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Join our Fight for the Early Years!

Andy Russell

Written by Andy Russell

5 min read

Last week a new UK Parliament was chosen and the Government has started the work of running the country for the next five years. There will be debates on trade, international policy and national identity but ongoing battles over Brexit cannot distract us from the other vital issues that shape the future health, wealth and well-being of the country.

One of those issues is how we support families during the first five years of their children’s lives. Throughout 2020, EasyPeasy will be fighting to ensure those crucial years are given the attention and resources they deserve, and this is why.

What’s the issue?

By the time the next General Election has to be called, children born today will be approaching their fifth birthdays. During that time, they will have gone through the most rapid and important time for human development. The evidence from both neuroscience and social science is clear on the importance of the first five years for a child’s development and future life chances. 85% of a child’s brain is developed by age five and we never learn more or as quickly and easily than we do in those years.

Although the science is clear, conversations about how we best support children and families during this time are tragically rare. The majority of policies and debates around children are centred on formal education, which usually begins at age 5, missing the biggest window of opportunity for supporting child development.


Harvard University and the Centre on the Developing Child Levitt curve graph

It’s in the first five years that we form our most basic understanding of how the world works, who we are and how we interact with others. It’s also when skills such as self-control, resilience, communication and creativity, all of which affect our life chances, are developed.

These are critical life skills, and the evidence around how these skills are best developed is clear. Simply put, children who begin their lives in environments where families have more resources, networks, knowledge and confidence are more likely to go on to be happier, healthier and wealthier than peers who have less (Sammons 2015). Therefore, many of the social inequalities and barriers to social mobility, which society is forced to address later on, have their roots in the early years.

Why EasyPeasy?

EasyPeasy was founded on the basis of this evidence. We focus on giving ideas, inspiration and confidence to parents and carers and so make the job of building a warm and positive home environment easier. Although we are a relatively young and small organisation, we have been able to work with over 35,000 families, 1,500 teachers and nursery practitioners, and 900 schools. We’ve partnered with the Department for Education, over 25 local authorities, national charities and organisations such as LEGO and the University of Oxford.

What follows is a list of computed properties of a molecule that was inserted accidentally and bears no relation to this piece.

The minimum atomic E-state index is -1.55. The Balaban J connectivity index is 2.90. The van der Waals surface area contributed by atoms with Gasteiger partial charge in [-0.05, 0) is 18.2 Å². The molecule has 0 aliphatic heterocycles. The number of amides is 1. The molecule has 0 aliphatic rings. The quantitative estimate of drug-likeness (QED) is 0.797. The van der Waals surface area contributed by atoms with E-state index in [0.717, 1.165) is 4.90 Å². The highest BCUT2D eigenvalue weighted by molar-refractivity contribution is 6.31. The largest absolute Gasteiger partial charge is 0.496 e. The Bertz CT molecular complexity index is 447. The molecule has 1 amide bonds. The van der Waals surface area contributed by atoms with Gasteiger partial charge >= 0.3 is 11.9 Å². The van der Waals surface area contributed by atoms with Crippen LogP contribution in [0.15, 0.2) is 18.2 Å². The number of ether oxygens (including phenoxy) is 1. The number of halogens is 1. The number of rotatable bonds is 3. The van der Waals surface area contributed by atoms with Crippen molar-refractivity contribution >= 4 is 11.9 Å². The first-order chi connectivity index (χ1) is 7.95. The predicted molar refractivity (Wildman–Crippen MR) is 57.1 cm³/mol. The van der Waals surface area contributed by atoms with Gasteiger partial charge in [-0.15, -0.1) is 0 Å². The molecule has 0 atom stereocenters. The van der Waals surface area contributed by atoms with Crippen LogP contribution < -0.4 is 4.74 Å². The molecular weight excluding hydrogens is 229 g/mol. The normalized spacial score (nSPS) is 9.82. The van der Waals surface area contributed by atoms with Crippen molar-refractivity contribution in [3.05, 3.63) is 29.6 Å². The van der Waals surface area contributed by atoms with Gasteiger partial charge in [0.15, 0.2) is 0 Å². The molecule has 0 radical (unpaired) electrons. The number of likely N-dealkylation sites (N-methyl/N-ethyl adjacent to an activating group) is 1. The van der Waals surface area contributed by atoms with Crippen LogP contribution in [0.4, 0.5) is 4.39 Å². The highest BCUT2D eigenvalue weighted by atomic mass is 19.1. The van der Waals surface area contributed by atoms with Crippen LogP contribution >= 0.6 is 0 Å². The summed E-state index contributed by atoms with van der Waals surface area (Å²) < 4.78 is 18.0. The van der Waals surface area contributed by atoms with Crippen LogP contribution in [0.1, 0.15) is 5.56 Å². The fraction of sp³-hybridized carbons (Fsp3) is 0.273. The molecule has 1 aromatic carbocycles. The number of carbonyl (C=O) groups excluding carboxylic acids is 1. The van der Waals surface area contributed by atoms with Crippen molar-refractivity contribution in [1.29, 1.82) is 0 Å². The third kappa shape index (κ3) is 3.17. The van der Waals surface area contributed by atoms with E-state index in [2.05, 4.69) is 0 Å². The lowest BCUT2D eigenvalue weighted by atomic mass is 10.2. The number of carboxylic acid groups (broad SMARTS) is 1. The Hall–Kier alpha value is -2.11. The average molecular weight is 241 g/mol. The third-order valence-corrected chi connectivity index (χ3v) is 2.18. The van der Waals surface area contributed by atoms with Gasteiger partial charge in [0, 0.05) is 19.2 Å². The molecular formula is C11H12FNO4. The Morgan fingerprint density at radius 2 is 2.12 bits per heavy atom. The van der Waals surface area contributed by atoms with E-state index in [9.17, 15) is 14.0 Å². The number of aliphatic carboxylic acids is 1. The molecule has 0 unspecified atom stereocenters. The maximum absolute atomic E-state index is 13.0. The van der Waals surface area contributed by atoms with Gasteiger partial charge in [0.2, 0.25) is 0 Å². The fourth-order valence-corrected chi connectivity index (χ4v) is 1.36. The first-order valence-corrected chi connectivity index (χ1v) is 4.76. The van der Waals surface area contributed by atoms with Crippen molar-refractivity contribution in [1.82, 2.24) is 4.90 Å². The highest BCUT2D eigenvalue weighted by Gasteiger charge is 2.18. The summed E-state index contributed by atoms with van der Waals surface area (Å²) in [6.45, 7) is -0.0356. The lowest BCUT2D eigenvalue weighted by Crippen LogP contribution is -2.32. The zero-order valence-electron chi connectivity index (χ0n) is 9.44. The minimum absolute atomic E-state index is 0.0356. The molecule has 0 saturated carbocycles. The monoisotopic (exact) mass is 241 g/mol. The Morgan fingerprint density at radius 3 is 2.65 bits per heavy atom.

The breadth of our work and relationships helps us to see and fight for the bigger picture in early years. This is why we are committed to increasing our efforts in this area throughout 2020. We will be campaigning, lobbying lawmakers, raising awareness and helping to build a coalition of other advocates who will fight for the attention, energy and funding that the early years really deserves.

Why now?

Although our work is not restricted to the UK, this is our home and where we have had the most impact so far. The UK Government has an ideal opportunity to make the necessary strategic and financial shifts towards supporting families at the most crucial time of human development during the Comprehensive Spending Review, due in the second half of 2020.

During the Review, the Government will set out its long-term spending plans and limits. This is the time for the country’s leaders, regardless of party politics, to make a practical commitment to the future of the country. Therefore, a central focus of our 2020 advocacy work will be to help convince the public and the Government that more can and needs to be done to help parents give their children the best possible start in life.

In the coming months, we are going to use our unique place within the early years ecosystem, along with our technology and expertise, to further connect early years leaders to fight for the attention this issue deserves. During this time, you will see us at more conferences, writing more posts, working with more partners and sharing more media than ever before.

Making such an important shift in attention and resource cannot be done alone. There is already great work being done by The LEGO Foundation on play and early development and movements like the Parent-Infant Foundation’s 1001 Days. However, more can and needs to be done to bring together advocates to send a powerful message to both policy-makers and the public.

What can you do?

We have only just begun to help grow and shape a community of early years advocates and now is the time to get in touch if you want to be a part of these efforts. Here are some ways you can provide support night now:

  • Get in touch if you want your organisation to join a coalition of early years advocates

  • Share this post with your network and anyone who might also want to provide support as well

  • Tell us if you have a platform and want us to share more about the importance of early years with your audience

The Government may have five years to try to reshape the country’s place in the world but the children born today shouldn’t have to wait for that to happen. They deserve a society and leaders who make decisions that will give them the best start in life. This is what we will be fighting for and I hope you will join us.